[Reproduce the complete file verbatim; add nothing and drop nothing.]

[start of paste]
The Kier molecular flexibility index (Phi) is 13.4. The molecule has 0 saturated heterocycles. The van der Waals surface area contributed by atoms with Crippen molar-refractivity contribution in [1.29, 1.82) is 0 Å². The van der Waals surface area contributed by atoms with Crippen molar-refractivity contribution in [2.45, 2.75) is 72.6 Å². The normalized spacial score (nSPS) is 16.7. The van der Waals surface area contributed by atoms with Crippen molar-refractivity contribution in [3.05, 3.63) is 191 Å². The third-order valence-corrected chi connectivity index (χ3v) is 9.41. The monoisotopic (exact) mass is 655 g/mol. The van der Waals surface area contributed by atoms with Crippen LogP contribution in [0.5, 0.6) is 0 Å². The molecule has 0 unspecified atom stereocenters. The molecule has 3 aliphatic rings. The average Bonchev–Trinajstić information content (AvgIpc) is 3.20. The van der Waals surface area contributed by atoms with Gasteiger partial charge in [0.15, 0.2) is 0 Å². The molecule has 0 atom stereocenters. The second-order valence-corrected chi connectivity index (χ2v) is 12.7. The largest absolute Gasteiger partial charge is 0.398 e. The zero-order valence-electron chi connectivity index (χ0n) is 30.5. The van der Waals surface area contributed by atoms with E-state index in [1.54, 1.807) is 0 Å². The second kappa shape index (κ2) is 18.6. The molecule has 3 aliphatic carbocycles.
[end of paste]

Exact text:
The Kier molecular flexibility index (Phi) is 13.4. The molecule has 0 saturated heterocycles. The van der Waals surface area contributed by atoms with Crippen molar-refractivity contribution in [1.29, 1.82) is 0 Å². The van der Waals surface area contributed by atoms with Crippen molar-refractivity contribution in [2.45, 2.75) is 72.6 Å². The normalized spacial score (nSPS) is 16.7. The van der Waals surface area contributed by atoms with Crippen molar-refractivity contribution in [3.05, 3.63) is 191 Å². The third-order valence-corrected chi connectivity index (χ3v) is 9.41. The monoisotopic (exact) mass is 655 g/mol. The van der Waals surface area contributed by atoms with Crippen LogP contribution in [0.5, 0.6) is 0 Å². The molecule has 0 unspecified atom stereocenters. The molecule has 3 aliphatic rings. The average Bonchev–Trinajstić information content (AvgIpc) is 3.20. The van der Waals surface area contributed by atoms with Gasteiger partial charge in [0.15, 0.2) is 0 Å². The molecule has 0 atom stereocenters. The second-order valence-corrected chi connectivity index (χ2v) is 12.7. The largest absolute Gasteiger partial charge is 0.398 e. The zero-order valence-electron chi connectivity index (χ0n) is 30.5. The van der Waals surface area contributed by atoms with E-state index in [1.54, 1.807) is 0 Å². The second kappa shape index (κ2) is 18.6. The molecule has 3 aliphatic carbocycles.